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For serious students of the classical guitar please visit www.scottkritzer.com
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PostPosted: Thu Jan 05, 2006 10:23 pm 
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Joined: Fri Sep 16, 2005 12:26 pm
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Here's a link I did awhile back when the discussion came up regarding holding the fingers over the strings or planting the fingers on the strings versus the idea of the arpeggio analysis taught in Phase I.

I hope you enjoy this - it's the kind of work we'll do as we further our technique through regular visits to the 'technique shop' as well as in Phase III - Integrating Repertoire. http://www.scottkritzer.com/Teaching/Video/Technique/Arpeggios/GuilianiIMAM.wmv


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PostPosted: Thu Jan 05, 2006 10:45 pm 
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Location: Oregon
If this is the future of my arpeggios, I'm sticking around. That's some amazingly smooth and fast playing.

Brent


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PostPosted: Thu Jan 05, 2006 11:56 pm 
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Brent,

Thanks for the compliment. It is just a matter of the mechanics and practice. I'm not being flip. All the practice in the world without the mechanics wouldn't produce those results....

Scott


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PostPosted: Fri Jan 06, 2006 2:01 pm 
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Wow... Okay so now I get it. This makes that whole conversation that we were having about this make sense to me. It's amazing how seeing this in video makes things click.

Thanks,
Karla


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PostPosted: Fri Jan 06, 2006 7:56 pm 
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Very impressive demonstration, Scott!! Thanks for the inspiration!

Axehopper


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PostPosted: Fri Jan 06, 2006 9:33 pm 
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I'm glad you're finding the video valuable. Let me know if you have any questions about other technical matters!

Scott


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PostPosted: Wed Feb 01, 2006 8:25 am 
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Location: Rochester, NY
[quote="scott"]I'm glad you're finding the video valuable. Let me know if you have any questions about other technical matters!


Very impressed with this video - Something I will definetely work on.

One thing I have difficulty with related to arpeggios is playing just on the lower strings (4,5, and 6). Ths is probably not strictly an issue with arpeggios, but when playing is done on the bass strings, either a melodic run or arpeggios, I have a very difficult time deciding on when, or even if, to use the thumb. In general I feel like my right hand is very cramped and there is little room to move the fingers.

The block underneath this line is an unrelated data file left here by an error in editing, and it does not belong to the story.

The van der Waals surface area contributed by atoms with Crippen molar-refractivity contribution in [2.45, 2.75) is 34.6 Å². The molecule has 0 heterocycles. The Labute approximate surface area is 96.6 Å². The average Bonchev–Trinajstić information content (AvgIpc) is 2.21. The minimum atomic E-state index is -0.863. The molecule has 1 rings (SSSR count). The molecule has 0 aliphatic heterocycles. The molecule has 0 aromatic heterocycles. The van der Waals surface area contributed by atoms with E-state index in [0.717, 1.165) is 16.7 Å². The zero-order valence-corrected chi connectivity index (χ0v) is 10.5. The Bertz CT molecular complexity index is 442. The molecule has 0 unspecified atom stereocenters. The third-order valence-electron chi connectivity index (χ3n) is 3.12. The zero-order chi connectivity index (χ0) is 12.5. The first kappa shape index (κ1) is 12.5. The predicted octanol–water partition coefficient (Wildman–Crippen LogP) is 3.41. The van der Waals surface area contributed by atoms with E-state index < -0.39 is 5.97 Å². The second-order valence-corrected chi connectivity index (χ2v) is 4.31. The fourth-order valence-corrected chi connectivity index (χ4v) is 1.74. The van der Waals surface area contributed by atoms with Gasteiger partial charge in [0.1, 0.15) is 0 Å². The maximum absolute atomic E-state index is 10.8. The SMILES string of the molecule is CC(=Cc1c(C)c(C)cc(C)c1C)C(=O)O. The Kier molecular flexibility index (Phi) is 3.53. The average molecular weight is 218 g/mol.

Any thoughts on this?

Thanks.

_________________
Michael


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PostPosted: Wed Feb 01, 2006 9:00 am 
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Michael,

Thanks for the question and the compliment on the video....

Michael wrote:

Quote:
...when playing is done on the bass strings, either a melodic run or arpeggios, I have a very difficult time deciding on when, or even if, to use the thumb.


Here's the simple answer - we need to break down our right hand movement to two motions; sympathetic motion and alternation. The sympathetic motion exercises find their fruition in arpeggios, (and we can analyze these down to four arpeggios that we have to learn), and alternation finds it fruition in scales. (Did I say this was the simple answer?)

So more to the question; when I'm playing scales, (including on the bass notes), I use the fingers and the alternation movement that I've learned. When I'm playing arpeggios I'll use the thumb on the appropriate string, (usually the thumb).

Sometimes people use the thumb on the strings instead of the fingers because we can easily get a raspy sound with the fingers -due to the wound string. So when I play scales on the lower strings, with my fingers, I deviate the hand slightly, playing less obliquely on the string.

So, I don't mean to confuse, but it's not so much what finger to use but what kind of movement form we're using. In addition, I don't like to use the thumb repetitively, (or any other finger), because it's just not an efficient movement.....hope this helps!

Scott


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PostPosted: Wed Feb 01, 2006 8:56 pm 
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Scott,

Thanks for your response to Michael. His question is one that I have wondered about as well. So it's okay to deviate the hand slightly so as not to get that raspy sound when the fingers play the bass strings? Cool!

Sharon


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PostPosted: Thu Feb 02, 2006 6:42 am 
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I had the same exact problem and never thought to ask for a solution! Thanks guys


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